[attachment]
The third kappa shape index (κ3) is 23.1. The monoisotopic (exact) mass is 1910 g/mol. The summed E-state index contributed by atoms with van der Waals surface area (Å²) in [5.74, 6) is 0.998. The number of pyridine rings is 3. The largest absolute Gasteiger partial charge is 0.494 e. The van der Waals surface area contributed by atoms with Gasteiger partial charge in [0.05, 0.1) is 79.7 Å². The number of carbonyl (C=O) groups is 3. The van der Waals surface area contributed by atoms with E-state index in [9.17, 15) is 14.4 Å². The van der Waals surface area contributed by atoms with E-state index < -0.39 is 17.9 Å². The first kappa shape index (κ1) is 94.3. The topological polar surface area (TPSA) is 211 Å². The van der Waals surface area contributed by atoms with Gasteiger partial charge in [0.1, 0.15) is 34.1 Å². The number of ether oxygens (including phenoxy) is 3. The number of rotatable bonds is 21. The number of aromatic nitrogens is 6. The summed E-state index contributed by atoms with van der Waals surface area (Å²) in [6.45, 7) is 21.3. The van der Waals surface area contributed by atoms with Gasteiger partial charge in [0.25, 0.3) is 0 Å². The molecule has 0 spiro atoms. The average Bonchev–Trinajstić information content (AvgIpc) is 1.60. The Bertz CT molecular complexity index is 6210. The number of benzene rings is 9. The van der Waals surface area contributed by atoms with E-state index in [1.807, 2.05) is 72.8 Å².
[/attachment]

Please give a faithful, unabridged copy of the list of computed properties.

The third kappa shape index (κ3) is 23.1. The monoisotopic (exact) mass is 1910 g/mol. The summed E-state index contributed by atoms with van der Waals surface area (Å²) in [5.74, 6) is 0.998. The number of pyridine rings is 3. The largest absolute Gasteiger partial charge is 0.494 e. The van der Waals surface area contributed by atoms with Gasteiger partial charge in [0.05, 0.1) is 79.7 Å². The number of carbonyl (C=O) groups is 3. The van der Waals surface area contributed by atoms with E-state index in [9.17, 15) is 14.4 Å². The van der Waals surface area contributed by atoms with E-state index < -0.39 is 17.9 Å². The first kappa shape index (κ1) is 94.3. The topological polar surface area (TPSA) is 211 Å². The van der Waals surface area contributed by atoms with Gasteiger partial charge in [0.1, 0.15) is 34.1 Å². The number of ether oxygens (including phenoxy) is 3. The number of rotatable bonds is 21. The number of aromatic nitrogens is 6. The summed E-state index contributed by atoms with van der Waals surface area (Å²) in [6.45, 7) is 21.3. The van der Waals surface area contributed by atoms with Gasteiger partial charge in [0.25, 0.3) is 0 Å². The molecule has 0 spiro atoms. The average Bonchev–Trinajstić information content (AvgIpc) is 1.60. The Bertz CT molecular complexity index is 6210. The number of benzene rings is 9. The van der Waals surface area contributed by atoms with E-state index in [1.807, 2.05) is 72.8 Å².